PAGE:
Dr McFarlane has worked in both infant, child and adolescent and adult settings. Dr. McFarlane began her career at St Vincent’s Hospital Acute Adult Inpatient Unit. Since that time, she has worked as a Clinical Child and Adolescent Psychologist at the Austin Hospital Child & Adolescent Mental Health Service and The Alfred Child & Adolescent Mental Health Service (including the Alfred Infant Team). She has also worked as a Senior Clinical Psychologist at the Monash Medical Centre for the Consultation and Liaison Psychiatry Team in paediatrics.
Dr McFarlane has a special interest in anxiety and developmental trauma as well as post-traumatic stress disorder, attachment focused parenting across childhood and adolescence. She also has a special interest in working with infants.
Dr McFarlane has significant experience in assessing and treating anxiety, mood disorders, eating disorders, self-harm, complex trauma (both critical incident and developmental trauma), somatic difficulties and developmental issues across the lifespan that result from early attachment relationships. She focuses particular attention on emotional regulation/dysregulation patterns. In particular, Dr. McFarlane uses focused mindfulness strategies and body-oriented techniques that stem from her training using a Sensorimotor Psychotherapy Framework (https://www.sensorimotorpsychotherapy.org). She also has training and experience in Eye Movement Desensitisation Reprocessing (EMDR).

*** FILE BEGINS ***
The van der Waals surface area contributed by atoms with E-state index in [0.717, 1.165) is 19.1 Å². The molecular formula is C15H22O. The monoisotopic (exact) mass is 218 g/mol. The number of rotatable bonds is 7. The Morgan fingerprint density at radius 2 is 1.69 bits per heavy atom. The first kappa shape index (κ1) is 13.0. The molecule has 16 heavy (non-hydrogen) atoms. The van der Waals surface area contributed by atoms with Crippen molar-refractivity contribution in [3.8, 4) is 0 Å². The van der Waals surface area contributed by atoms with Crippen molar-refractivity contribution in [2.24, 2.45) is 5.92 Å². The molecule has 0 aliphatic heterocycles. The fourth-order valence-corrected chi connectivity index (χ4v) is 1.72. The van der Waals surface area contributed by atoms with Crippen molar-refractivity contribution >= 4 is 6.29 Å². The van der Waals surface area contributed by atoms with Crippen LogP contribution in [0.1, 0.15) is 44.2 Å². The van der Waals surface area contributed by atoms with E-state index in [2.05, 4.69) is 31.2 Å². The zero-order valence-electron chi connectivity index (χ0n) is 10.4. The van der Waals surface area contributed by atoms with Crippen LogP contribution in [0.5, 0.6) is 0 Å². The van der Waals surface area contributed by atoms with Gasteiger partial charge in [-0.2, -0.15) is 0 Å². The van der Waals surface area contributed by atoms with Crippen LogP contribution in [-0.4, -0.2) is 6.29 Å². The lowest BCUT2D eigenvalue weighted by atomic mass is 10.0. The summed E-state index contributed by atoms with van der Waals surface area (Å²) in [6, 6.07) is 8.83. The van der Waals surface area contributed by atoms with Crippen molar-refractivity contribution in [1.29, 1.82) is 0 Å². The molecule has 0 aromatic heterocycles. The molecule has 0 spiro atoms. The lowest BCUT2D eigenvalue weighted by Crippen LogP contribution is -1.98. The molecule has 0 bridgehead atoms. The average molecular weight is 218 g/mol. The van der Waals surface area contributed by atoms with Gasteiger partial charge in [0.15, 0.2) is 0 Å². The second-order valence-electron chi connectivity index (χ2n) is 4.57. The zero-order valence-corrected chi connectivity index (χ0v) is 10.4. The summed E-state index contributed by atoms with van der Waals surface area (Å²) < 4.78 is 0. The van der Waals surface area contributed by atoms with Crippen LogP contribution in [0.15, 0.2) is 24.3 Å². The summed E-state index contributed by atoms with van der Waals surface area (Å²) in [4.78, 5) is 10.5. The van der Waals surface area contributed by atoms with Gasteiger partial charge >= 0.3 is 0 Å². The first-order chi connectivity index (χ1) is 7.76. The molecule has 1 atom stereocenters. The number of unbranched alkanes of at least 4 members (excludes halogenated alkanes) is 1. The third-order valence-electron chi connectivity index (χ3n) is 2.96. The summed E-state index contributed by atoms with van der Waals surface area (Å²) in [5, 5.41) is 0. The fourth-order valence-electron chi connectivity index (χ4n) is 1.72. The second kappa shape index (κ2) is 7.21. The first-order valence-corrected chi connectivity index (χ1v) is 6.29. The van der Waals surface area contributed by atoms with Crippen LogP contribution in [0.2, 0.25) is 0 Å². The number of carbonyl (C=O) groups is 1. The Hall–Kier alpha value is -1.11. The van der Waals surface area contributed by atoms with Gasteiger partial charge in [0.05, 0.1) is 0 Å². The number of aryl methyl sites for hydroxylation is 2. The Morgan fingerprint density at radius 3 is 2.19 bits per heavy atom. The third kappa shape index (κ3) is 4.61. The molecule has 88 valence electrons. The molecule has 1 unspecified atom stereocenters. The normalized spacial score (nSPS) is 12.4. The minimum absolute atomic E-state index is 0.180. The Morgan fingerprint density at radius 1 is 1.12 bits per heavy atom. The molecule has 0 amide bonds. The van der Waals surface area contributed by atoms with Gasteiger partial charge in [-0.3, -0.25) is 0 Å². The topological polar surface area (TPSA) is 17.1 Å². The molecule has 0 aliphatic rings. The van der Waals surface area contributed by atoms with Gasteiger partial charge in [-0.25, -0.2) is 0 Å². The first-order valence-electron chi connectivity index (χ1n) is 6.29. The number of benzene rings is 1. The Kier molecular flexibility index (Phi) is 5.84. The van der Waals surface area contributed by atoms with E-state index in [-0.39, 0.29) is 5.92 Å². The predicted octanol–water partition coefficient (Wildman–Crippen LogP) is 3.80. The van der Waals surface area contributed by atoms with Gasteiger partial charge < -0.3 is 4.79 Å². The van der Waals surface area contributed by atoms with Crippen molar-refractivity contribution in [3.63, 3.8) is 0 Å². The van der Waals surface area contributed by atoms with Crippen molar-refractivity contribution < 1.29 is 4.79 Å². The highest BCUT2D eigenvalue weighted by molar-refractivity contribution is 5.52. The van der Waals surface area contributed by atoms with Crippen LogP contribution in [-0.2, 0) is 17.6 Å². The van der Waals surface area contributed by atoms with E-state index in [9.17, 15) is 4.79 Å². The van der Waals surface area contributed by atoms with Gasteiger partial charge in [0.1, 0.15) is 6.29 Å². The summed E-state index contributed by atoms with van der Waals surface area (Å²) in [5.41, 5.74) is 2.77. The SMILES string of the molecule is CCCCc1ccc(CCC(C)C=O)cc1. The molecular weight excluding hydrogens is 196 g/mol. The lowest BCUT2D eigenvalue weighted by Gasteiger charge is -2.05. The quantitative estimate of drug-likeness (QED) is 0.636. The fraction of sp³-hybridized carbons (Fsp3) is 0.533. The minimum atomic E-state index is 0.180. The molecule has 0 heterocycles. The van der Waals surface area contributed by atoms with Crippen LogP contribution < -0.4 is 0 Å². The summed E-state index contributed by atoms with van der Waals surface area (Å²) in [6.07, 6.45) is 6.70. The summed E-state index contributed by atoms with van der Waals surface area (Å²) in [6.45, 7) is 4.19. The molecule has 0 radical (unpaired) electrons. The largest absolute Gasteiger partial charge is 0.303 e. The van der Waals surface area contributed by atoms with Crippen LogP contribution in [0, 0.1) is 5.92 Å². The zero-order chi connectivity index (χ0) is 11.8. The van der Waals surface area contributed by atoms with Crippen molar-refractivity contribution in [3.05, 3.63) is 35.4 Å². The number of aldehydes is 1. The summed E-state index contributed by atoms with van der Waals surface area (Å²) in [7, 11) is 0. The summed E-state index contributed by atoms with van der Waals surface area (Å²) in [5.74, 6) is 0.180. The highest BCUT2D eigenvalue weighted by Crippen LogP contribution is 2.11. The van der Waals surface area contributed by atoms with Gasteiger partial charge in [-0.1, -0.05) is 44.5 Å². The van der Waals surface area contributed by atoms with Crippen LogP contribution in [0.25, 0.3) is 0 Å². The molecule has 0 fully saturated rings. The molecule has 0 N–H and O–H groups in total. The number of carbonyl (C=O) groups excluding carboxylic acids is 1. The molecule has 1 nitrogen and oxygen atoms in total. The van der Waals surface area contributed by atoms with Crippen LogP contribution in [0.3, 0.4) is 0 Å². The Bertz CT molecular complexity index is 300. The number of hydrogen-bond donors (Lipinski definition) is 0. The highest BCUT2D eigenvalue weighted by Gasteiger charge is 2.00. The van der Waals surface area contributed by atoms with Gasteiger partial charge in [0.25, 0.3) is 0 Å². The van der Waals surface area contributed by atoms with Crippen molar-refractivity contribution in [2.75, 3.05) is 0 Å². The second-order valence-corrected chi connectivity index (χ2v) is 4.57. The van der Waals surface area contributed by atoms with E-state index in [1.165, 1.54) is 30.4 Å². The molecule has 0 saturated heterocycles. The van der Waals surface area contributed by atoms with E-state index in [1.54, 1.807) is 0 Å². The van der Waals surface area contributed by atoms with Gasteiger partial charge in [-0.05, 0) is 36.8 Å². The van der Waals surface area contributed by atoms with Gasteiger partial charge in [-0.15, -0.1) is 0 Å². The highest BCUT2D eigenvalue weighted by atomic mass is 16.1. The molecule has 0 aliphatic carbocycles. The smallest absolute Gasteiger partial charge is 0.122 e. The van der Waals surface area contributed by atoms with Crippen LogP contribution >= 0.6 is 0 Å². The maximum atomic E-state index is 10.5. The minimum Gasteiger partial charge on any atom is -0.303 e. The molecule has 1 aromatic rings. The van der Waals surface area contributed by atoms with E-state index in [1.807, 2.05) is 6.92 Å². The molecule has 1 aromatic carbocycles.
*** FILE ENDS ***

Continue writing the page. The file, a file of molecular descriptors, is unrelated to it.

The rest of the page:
Dr McFarlane has significant interest and experience in matters relating to child/family court proceedings. Specifically, Dr. McFarlane’s doctoral thesis examined the usefulness of a scale designed to assess children’s suggestibility. It further examined the degree to which individual differences could predict young children’s suggestibility and considered the implications for eyewitness testimony. Hence, she has expert knowledge regarding the impact of leading and suggestive questions and interviewing techniques, on later eyewitness testimony. Dr McFarlane has an interest and experience in child and family court proceedings and draws on a number of frameworks when working with families in this regard, including; Trauma and attachment theories (Perry, B., Van der Kolk, B., Bowlby, J.) and Dyadic developmental psychotherapy (Hughes, D.) where an attachment disruption in the parent child relationship is present. Her therapy dog, Nellie, is often present during sessions as well.
Dr. McFarlane provides clinical supervision to provisional and registered clinical and general psychologists and is a board approved supervisor through the Australian Health Practitioner Regulation Agency (AHPRA). She provides consultation and supervision across a variety of settings including, private practice, AHPRA, schools, community mental health, headspace and rural and remote settings.